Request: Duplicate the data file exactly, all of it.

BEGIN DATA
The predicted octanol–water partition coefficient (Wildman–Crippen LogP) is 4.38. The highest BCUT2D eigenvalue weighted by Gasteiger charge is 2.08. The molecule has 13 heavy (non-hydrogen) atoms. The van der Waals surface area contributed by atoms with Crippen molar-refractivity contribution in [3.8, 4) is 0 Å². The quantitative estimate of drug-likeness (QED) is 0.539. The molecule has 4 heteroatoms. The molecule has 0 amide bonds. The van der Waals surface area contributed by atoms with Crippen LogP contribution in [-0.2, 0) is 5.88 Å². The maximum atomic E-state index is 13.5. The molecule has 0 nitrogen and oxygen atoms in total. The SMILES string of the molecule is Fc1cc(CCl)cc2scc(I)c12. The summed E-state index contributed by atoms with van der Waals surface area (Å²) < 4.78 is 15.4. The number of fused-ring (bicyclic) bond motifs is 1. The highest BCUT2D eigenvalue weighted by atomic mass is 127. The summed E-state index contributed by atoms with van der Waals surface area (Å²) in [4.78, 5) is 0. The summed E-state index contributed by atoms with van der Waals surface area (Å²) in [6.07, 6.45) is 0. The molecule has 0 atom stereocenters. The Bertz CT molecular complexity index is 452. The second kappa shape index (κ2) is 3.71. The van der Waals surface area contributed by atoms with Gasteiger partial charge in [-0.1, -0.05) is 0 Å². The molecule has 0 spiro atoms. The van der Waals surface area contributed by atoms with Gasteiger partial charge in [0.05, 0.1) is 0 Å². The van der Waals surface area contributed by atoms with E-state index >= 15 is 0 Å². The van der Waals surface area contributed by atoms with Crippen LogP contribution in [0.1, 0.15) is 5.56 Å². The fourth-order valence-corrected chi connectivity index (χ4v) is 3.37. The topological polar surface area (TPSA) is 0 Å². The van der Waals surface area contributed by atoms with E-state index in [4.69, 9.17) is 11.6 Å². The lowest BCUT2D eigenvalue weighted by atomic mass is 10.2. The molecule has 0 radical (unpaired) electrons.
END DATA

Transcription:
The predicted octanol–water partition coefficient (Wildman–Crippen LogP) is 4.38. The highest BCUT2D eigenvalue weighted by Gasteiger charge is 2.08. The molecule has 13 heavy (non-hydrogen) atoms. The van der Waals surface area contributed by atoms with Crippen molar-refractivity contribution in [3.8, 4) is 0 Å². The quantitative estimate of drug-likeness (QED) is 0.539. The molecule has 4 heteroatoms. The molecule has 0 amide bonds. The van der Waals surface area contributed by atoms with Crippen LogP contribution in [-0.2, 0) is 5.88 Å². The maximum atomic E-state index is 13.5. The molecule has 0 nitrogen and oxygen atoms in total. The SMILES string of the molecule is Fc1cc(CCl)cc2scc(I)c12. The summed E-state index contributed by atoms with van der Waals surface area (Å²) < 4.78 is 15.4. The number of fused-ring (bicyclic) bond motifs is 1. The highest BCUT2D eigenvalue weighted by atomic mass is 127. The summed E-state index contributed by atoms with van der Waals surface area (Å²) in [4.78, 5) is 0. The summed E-state index contributed by atoms with van der Waals surface area (Å²) in [6.07, 6.45) is 0. The molecule has 0 atom stereocenters. The Bertz CT molecular complexity index is 452. The second kappa shape index (κ2) is 3.71. The van der Waals surface area contributed by atoms with Gasteiger partial charge in [-0.1, -0.05) is 0 Å². The molecule has 0 spiro atoms. The van der Waals surface area contributed by atoms with Gasteiger partial charge in [0.05, 0.1) is 0 Å². The van der Waals surface area contributed by atoms with E-state index >= 15 is 0 Å². The van der Waals surface area contributed by atoms with Crippen LogP contribution in [0.1, 0.15) is 5.56 Å². The fourth-order valence-corrected chi connectivity index (χ4v) is 3.37. The topological polar surface area (TPSA) is 0 Å². The van der Waals surface area contributed by atoms with E-state index in [4.69, 9.17) is 11.6 Å². The lowest BCUT2D eigenvalue weighted by atomic mass is 10.2. The molecule has 0 radical (unpaired) electrons.